Producers appear likely to get their way and force Wangaratta Council to hold a public forum on the future of the saleyards.
Councillors at Tuesday’s meeting voted unanimously to put a plan for an “arm’s length entity” out for public comment.
The proposal would keep the saleyards owned by the council, but have it run by stakeholders as a separate business under a skills-based board.
Myrrhee producer David Evans told the meeting that members of the Victorian Farmers Federation Wangaratta branch met on Monday night and were unhappy with just a four-week consultation period.
“I certainly believe a proper forum is necessary so you bring the public with you and have full and proper discussion,” he said.
Mr Evans argued producers, agents and buyers should all be consulted properly.
“Yes there is a sense of urgency. I think we’ve wasted a fair bit of time already getting to this particular point,” he said.
“The past five years (of discussing the saleyards’ future) have been appallingly slow.”
Cr Dean Rees responded by proposing an extra two weeks of consultation, which was accepted.
“We’ll look further into a public forum at some stage to discuss the issues that the vendors and the stock agents together, and also the buyers, have,” he said.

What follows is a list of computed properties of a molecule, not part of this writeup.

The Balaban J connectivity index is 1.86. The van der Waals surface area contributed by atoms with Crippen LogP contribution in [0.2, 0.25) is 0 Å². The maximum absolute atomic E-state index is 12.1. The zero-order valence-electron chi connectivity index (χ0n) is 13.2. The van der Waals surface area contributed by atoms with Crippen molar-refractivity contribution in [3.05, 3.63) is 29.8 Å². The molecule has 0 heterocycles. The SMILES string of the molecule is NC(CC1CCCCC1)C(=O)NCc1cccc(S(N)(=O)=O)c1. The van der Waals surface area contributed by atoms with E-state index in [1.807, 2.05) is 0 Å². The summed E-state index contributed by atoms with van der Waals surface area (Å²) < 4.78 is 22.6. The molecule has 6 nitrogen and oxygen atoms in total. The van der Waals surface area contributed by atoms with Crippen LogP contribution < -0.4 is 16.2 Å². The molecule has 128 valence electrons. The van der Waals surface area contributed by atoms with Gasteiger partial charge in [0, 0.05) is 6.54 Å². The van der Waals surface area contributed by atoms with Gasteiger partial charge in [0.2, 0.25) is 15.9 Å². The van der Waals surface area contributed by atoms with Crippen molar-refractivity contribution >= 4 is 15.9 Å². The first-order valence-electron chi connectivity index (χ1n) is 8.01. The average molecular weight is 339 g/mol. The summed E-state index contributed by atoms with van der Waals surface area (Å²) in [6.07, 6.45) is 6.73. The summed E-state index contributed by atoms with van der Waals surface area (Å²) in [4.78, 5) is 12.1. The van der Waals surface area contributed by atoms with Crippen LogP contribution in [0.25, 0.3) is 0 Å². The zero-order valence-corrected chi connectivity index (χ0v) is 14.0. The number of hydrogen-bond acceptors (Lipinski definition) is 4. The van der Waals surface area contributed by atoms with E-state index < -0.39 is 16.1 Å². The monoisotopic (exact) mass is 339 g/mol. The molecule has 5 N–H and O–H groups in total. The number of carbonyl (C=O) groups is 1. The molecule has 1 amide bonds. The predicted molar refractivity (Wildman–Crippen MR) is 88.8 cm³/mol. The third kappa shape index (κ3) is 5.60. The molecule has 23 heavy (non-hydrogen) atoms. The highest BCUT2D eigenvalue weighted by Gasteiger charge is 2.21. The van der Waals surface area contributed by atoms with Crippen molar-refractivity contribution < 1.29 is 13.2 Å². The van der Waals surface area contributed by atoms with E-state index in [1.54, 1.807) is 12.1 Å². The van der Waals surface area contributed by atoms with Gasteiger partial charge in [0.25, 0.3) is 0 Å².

Although he said he believed the arm’s length entity was the best response from the council, a final decision would not be made without consulation.
Cr Harry Bussell encouraged others to support the concept of a new system of management for what he said was a “very important public facility”.
”It’s of great economic value to all the retailers in Wangaratta – not just for the farmers, not just for a few, but everyone shares the benefits of this facility,” he said.
Chief executive Brendan McGrath said councillors and staff would discuss how the consultation process would work. “The timing reflects the urgency of councillors to resolve what’s been a long-standing issue and a long period of uncertainty about the way forward,” he said.